Thank you to Penguin Viking and Netgalley for an early review copy of A Terrible Country by Keith Gessen, which will publish July 10, 2018. All thoughts are my own.
From the publisher:
When Andrei Kaplan’s older brother Dima insists that Andrei return to Moscow to care for their ailing grandmother, Andrei must take stock of his life in New York. His girlfriend has stopped returning his text messages. His dissertation adviser is dubious about his job prospects. It’s the summer of 2008, and his bank account is running dangerously low. Perhaps a few months in Moscow are just what he needs. So Andrei sublets his room in Brooklyn, packs up his hockey stuff, and moves into the apartment that Stalin himself had given his grandmother, a woman who has outlived her husband and most of her friends. She survived the dark days of communism and witnessed Russia’s violent capitalist transformation, during which she lost her beloved dacha. She welcomes Andrei into her home, even if she can’t always remember who he is.
Andrei learns to navigate Putin’s Moscow, still the city of his birth, but with more expensive coffee. He looks after his elderly- but surprisingly sharp!- grandmother, finds a place to play hockey, a café to send emails, and eventually some friends, including a beautiful young activist named Yulia. Over the course of the year, his grandmother’s health declines and his feelings of dislocation from both Russia and America deepen. Andrei knows he must reckon with his future and make choices that will determine his life and fate. When he becomes entangled with a group of leftists, Andrei’s politics and his allegiances are tested, and he is forced to come to terms with the Russian society he was born into and the American one he has enjoyed since he was a kid.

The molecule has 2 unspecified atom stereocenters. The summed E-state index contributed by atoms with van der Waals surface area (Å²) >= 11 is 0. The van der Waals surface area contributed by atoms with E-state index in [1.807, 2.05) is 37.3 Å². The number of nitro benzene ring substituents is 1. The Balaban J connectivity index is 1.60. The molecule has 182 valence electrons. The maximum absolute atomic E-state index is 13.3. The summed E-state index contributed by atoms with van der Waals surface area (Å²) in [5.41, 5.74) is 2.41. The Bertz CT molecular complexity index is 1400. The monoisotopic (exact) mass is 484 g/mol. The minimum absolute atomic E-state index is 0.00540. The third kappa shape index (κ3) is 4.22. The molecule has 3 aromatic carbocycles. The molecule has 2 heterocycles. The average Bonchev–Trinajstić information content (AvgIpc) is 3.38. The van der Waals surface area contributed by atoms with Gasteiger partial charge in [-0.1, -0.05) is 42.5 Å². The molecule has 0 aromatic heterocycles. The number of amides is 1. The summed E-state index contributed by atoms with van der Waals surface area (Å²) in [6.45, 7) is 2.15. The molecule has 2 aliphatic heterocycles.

Russia and Russian literature have been popping up a lot in literature lately, at least in my reading, with books like Invitation to a Bonfire by Adrienne Celt and The Idiot by Elif Batuman. Keith Gessen’s A Terrible Country is no exception; it follows twenty-something Andrei as he leaves his life in New York behind and returns to Moscow, the city of his birth, to care for his ailing grandmother.
Told in first person, A Terrible Country felt so true to life and read autobiographical at times; I could really see Gessen’s perspective shining through the narrative. After I finished the book, I came across an interview with Gessen conducted for The New Yorker, in which he said, “I love nonfiction, and I really love oral history. I like fiction that is made up, but I really love fiction that is thinly veiled autobiography . . . I think if I’d had enough material for a memoir, I’d have written a memoir. But I didn’t- my life in Russia was even less interesting than Andrei’s. But I did want it to sound like a memoir.” He definitely succeeded in that.
A Terrible Country is written with simple prose and plot. The majority of the book follows Andrei’s day-to-day life in Moscow. He plays hockey, spends time with his forgetful grandmother, struggles trying to advance his career in New York, argues with his brother Dima about money, gets involved with an “extremist” party, and develops feelings for young activist Yulia. There’s a lot going on but it never felt like too much; it almost felt like not enough because nothing is explored deeply. A Terrible Country is told in a diary-like format as Andrei tells the audience what happened after-the-fact, instead of narrating as things are happening. The so-called love story felt especially weak as it was written about very briefly; as a reader, I knew nothing about Yulia, so I struggled caring about her relationship with Andrei.
In general, A Terrible Country was an enjoyable story to read, though its storytelling techniques were frustrating at times. If you like Russian literature or history, you’ll adore this novel.